Durand Jones and the Indications are one of the exciting neo-soul bands in recent years. On Friday, May 5, Jones is stepping out on his own, releasing his debut solo album, Wait Til I Get Over.
Ben Freid, host of The Colorado Sound Morning Show, connected with Jones recently to talk about the album, how the music differs from his work with the Indications, his outfits, the power of disco, and what he’d say to his teenage self.
Read highlights from the interview below.
Ben: You have a debut solo album coming out May 5 called Wait Til I Get Over. It feels much more raw than your previous work with The Indications. How did the process for this new album differ from your previous work?
Durand: When I talked to [my record label] Dead Oceans about doing a solo record, I had every intention of not going into the studio and doing exactly what I’ve done before with the Indications. I wanted to go into the studio and do all of the vocals with the band live. Everyone [was] in the room together working it, making it happen, which was an amazing experience for me because I was able to really push the band in ways that I haven’t been able to before in the studio. I was also able to be influenced by the band.
I was so surprised at myself. I was just singing things that I never thought of or planned before. It just was coming out. That was a really magical and beautiful process for me. I think that’s what tended to lead to the more raw raucous sounds of this record.
One of the first songs you released from the album, “That Feeling,” I can tell it’s a very personal song. What was going through your mind as you were writing it?
Man, what was going through my mind was the end of something really beautiful, the end of something that I wasn’t sure should exactly be the end. I wrote this to overcome a lot of shame and guilt I had. Being raised in a christian church and household, I thought for the longest time that being gay or bi was one of the worst things you could be in this world and in this life. I was so embarrassed and ashamed about who I was. When I was writing this song, I really wanted to overcome all of those feelings and really embrace and love myself fully. Back in 2015, on my birthday, September 7, I went to the piano and I said this was going to be my birthday gift for myself, and that feeling came right on out.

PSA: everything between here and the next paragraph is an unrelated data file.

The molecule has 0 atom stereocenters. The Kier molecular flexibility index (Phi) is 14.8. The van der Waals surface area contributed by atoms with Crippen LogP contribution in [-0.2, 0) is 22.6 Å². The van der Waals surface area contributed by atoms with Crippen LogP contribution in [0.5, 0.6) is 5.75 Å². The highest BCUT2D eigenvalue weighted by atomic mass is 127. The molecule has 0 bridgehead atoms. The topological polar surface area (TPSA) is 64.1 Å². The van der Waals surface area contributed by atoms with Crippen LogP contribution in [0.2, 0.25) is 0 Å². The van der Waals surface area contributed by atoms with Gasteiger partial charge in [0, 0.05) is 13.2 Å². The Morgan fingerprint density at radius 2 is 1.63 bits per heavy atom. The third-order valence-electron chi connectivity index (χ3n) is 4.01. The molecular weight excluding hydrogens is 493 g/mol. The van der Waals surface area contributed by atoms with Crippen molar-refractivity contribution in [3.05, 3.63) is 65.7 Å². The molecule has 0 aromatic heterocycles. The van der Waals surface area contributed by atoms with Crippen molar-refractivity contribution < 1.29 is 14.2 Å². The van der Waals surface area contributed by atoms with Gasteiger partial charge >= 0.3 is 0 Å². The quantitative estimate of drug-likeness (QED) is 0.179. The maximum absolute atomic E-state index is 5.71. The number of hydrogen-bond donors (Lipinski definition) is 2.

You’ve said you wanted to make a record that your 17-year-old self would love. You’re standing in front of that nerdy 17-year-old, what do you tell him?
Oh my gosh. I would tell him that I hope that this would make him very proud. Yeah, this is very emotional to me.
I would tell him that you’re not an imposter and you don’t have to be ashamed of being queer. You don’t have to be ashamed of growing up poor. You don’t have to be ashamed of anything. You should be proud. Whatever seat you get at whatever table, you deserve it, don’t hold your head down. Don’t just take the dreams that people have for you. You can dream bigger than any dream anyone has for you. You can dream for yourself. That’s what I would want to tell him, and that’s what I would want this record to be a reflection for him.
You performed with Gary Clark, Jr. last year at Red Rocks. What was it like working with him? And can you describe your experience at Red Rocks?
Gary was so chill and very cool. He’s such a family man. His kids are running around during the sound check. Yeah, just a really nice, hospitable guy. Red Rocks in itself was…oh my gosh.